Akira Kurosawa’s Ikiru is one of the best films ever made and a personal favorite of mine. Beyond the trappings of an open march to the grave is a celebration of life and its meaning, however you find that and as long as it truly fulfills you. The director may only be remembered for his samurai epics but it’s this ode to The Death of Ivan Ilyich that cemented the legendary Japanese director as one of the all-time greats, versatile and focused with each piece and yet never so full of clarity as he was in Ikiru. Remaking that seminal work would be ill-advised, bold, and potentially devastating.
Oliver Hermanus has tried (and largely succeeded) with a beautiful but sleepy script from British writer Kazuo Ishiguro.
Living, like its predecessor, follows an elderly British bureaucrat that discovers he has stomach cancer. Realizing that he has done little with his life, Rodney Williams (Bill Nighy) embarks on a journey through excess, substance abuse, idealized youth, and even job fulfillment as he tries to feel alive in his final months. The film premiered at Sundance 2022 and I have been waiting (checks notes) one full calendar year to watch this thing. I worried that the anticipation might ruin the final product when I finally got to see it, but I’m happy to report that this remake is absolutely beautiful despite being a bit overly familiar.
There’s little to surprise in this updated version of Kurosawa’s masterwork. It’s nigh-on one-to-one from the original story, cleverly and carefully transported to Britain by Ishiguro’s deft hand. The Never Let Me Go author has made necessary changes (“Gondola no Uta” would not sound the same coming out of Nighy as it did Takashi Shimura) and adhered when he has to, but the result is a mildly different tone that vibes quite nicely with his work for Merchant/Ivory. His changes are cultural, transporting the story not out of time but from one culture to another in the wake of the second world war and making a meal out of ignoring that crucial bit of history. Kurosawa kept most of that in the background as well but there was a sense of impending sadness, dread, and fear underlying almost every frame of Japanese cinema (at least what made it to the west and what I grew up with) from that time period.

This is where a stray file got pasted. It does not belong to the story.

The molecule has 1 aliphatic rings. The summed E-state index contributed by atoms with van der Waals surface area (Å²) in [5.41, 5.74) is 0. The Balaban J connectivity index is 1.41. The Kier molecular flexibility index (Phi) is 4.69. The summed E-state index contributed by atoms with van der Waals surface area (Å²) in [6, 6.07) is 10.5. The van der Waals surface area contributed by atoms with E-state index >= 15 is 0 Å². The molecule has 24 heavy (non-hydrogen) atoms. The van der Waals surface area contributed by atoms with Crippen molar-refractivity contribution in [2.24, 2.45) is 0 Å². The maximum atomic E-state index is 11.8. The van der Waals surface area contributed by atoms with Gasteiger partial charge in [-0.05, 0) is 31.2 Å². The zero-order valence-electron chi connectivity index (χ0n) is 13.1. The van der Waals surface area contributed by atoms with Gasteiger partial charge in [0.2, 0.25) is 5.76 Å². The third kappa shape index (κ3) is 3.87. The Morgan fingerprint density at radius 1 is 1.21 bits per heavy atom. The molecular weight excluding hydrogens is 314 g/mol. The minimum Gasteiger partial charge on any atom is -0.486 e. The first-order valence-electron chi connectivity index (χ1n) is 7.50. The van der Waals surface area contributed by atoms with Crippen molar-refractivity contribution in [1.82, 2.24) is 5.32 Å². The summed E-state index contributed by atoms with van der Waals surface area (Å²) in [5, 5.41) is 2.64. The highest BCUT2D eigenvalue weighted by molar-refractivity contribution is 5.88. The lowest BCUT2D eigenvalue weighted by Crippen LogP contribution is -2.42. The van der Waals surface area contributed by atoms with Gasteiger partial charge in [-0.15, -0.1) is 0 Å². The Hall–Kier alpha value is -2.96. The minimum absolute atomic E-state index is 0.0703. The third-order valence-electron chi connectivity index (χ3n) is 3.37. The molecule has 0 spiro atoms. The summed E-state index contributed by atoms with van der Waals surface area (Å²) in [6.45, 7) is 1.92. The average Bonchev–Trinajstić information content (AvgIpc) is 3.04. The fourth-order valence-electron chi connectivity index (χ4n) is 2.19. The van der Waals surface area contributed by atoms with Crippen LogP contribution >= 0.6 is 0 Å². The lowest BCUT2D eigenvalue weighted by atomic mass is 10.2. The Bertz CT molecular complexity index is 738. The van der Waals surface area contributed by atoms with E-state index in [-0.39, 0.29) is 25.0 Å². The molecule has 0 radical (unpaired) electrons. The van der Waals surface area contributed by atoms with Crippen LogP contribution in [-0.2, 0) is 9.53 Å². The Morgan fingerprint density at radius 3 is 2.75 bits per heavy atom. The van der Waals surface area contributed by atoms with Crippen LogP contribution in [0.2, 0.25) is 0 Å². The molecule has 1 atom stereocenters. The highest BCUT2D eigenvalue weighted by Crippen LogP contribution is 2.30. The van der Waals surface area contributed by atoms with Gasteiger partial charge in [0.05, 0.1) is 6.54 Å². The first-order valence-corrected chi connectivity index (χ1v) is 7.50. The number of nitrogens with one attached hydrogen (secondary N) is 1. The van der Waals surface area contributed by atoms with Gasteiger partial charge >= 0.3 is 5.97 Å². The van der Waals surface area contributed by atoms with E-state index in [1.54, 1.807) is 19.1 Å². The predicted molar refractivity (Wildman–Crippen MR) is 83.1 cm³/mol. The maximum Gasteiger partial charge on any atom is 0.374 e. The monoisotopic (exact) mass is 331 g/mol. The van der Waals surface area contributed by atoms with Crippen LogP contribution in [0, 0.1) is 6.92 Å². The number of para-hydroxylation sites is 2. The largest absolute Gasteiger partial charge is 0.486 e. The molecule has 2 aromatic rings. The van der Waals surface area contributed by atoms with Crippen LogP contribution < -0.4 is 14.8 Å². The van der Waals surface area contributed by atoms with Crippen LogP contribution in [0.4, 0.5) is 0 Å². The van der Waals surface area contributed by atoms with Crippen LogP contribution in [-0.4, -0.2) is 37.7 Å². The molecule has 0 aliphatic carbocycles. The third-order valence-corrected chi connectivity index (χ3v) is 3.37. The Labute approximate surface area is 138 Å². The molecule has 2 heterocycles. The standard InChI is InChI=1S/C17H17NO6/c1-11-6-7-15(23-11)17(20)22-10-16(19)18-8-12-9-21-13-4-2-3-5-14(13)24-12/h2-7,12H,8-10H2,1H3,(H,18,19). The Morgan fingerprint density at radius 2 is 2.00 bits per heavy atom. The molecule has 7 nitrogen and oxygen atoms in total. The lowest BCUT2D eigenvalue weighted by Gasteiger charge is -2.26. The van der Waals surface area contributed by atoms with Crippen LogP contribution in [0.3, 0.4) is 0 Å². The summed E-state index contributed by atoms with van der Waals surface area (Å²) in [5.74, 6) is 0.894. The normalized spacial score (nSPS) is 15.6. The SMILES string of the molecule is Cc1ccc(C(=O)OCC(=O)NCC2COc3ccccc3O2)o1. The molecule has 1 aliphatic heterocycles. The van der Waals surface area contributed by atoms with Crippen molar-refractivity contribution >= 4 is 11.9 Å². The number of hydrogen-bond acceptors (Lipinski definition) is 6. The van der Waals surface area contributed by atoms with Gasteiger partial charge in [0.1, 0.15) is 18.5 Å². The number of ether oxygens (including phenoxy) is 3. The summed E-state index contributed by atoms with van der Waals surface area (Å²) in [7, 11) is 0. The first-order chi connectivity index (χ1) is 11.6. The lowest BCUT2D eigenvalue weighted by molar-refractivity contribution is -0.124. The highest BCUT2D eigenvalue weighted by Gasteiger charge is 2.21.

Nighy shows a very deft hand in navigating this story from Japan to 1950s Britain. The actor has long been able to handle comedic performances, drama, and has even shown himself capable of handling action roles, but this turn is one of his quietest. The innate sadness and determination he shows, even in Rodney’s confusion and fear, requires a careful and measured performance that the actor lives up to. He’s delightfully paired with Sex Education‘s Aimee Lou Wood, a young woman full of vibrance and life that has leapt from the British Netflix comedy to the big screen and brings a delightful, sweet sincerity to this role that was previously more confused and awkward. in the hands of Miki Odagiri. Wood’s work with Nighy provides some much-needed levity to every scene she’s in, moving from jokes about William’s half-dead status to quiet tears in a pub booth without breaking a sweat.
Each bit of this lovely film was captured by Jamie D. Ramsay (She Will, See How They Run), utilizing the London County Hall backdrop (while the film utilized a generous donation from the County Hall arts fund) and embracing the classic, old-world feel of modern London. Much of the city feels out of time, connected to a past that’s not too far off but enough that we might start to forget, but Ramsay captures it with loving clarity. It helps to have Nighy mid-frame throughout nearly the whole picture, as his stately elder-gent aura brings gravitas to what might otherwise feel anachronistic, but the adoring way the city is photographed really adds to the cultural shift from Japan to Britain.
Too sleepy for some, too precious for others, Living might have quite a time finding an audience in a modern world. Its sensibilities are too quaint for many, too stuffy, and yet there’s beauty to the idea that the smallest action of dedication and care can shift perspective. There are plenty of ways to live, but for some it’s merely sitting in a small but impactful accomplishment, quietly singing your favorite song and staring the spectre of death in the face, and loving life for every minute you have it. Oliver Hermanus has done a beautiful job recreating one of the greatest films in the medium’s history, carefully transposing it with Ishiguro to create something familiar, new, and respectfully separate.
Living has finally been released in select theatres.